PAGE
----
Brussels and Brugge

August 21st – Amsterdam to Brussels

Up at 7:30 and out the door by 8:30, we were sitting in a near empty first class car on our way out of Amsterdam by 9am. We had a short ride before we got off to switch trains in Rotterdam. Our train was scheduled to leave at 9:55, but when we got to the platform and checked the departure boards it said 9:55 +10. Ok, ten minute delay, no problem. When 10:05 came with no train, we checked the board again which now said 9:55 +55.  Obviously they were having some technical problems to delay it that long.

We found a spot on the platform to drop our bags down while we waited. Train stations are great places to people watch, especially ones on the routes out of Amsterdam. A plain clothes man who looked like a biker version of Wilfogrd Brimley was walking around with a big dog, which we eventually guessed was a drug sniffing dog. A tall, greasy looking man dressed all in green carrying a grocery bag that got the dog’s attention. Biker Brimley turned around and there was some questioning and ID checking, but no fancy swat team action or arrests (darn). We watched as the man stood with the dog at the end of the escalator, but the only interesting action was when another dog started barking furiously at the drug dog.

Finally, at 9:55 +60, our train arrived and we were on our way to Brussels. The ride took a lot longer than scheduled, and we had to switch stations once in Brussels due to technical problems. Thankfully we had plenty of time before meeting our host, so there was no major rush. And of all of our train travel on this trip, this was the first major delay we encountered.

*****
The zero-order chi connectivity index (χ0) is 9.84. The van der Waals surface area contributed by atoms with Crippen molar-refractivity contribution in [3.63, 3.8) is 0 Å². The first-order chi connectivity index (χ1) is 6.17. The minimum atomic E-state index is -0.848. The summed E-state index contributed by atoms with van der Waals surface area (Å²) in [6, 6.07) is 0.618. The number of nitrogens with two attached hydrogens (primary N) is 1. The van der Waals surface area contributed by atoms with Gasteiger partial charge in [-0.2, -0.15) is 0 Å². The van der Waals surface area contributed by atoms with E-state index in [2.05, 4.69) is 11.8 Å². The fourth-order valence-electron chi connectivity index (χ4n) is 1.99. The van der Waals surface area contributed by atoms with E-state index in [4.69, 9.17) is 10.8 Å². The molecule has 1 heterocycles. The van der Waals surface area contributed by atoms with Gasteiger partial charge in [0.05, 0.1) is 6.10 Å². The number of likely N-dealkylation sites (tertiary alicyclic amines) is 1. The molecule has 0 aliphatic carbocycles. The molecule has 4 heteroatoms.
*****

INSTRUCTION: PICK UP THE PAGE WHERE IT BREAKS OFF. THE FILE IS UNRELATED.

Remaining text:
We met Anass, our Moroccan-now-working-in-Belgium host, on his lunch break and he showed us the room and gave us some recommendations for things to see. We did our usual grocery shopping and had some lunch before heading out to explore Brussels.

View from our room window

View from our room window

Amount we knew about Brussels – basically zero. Other than being the headquarters of the European Union, we didn’t know what sort of stuff was there. The city itself turned out to be very pleasant, full of the traditional looking European historical buildings and palaces that we’d become accustomed to. We stayed very close to Grand Place, a main square housing the former town hall.

Grand Place

Grand Place

So many sculptures

So many sculptures

Grand Place

Grand Place

Right down the street from the square is the most famous statue in the city, Manneken Pis, translated as “Pissing Boy.” And that’s what it is. It’s a statue of a pissing boy.

Manneken Pis

Manneken Pis

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How big it actually is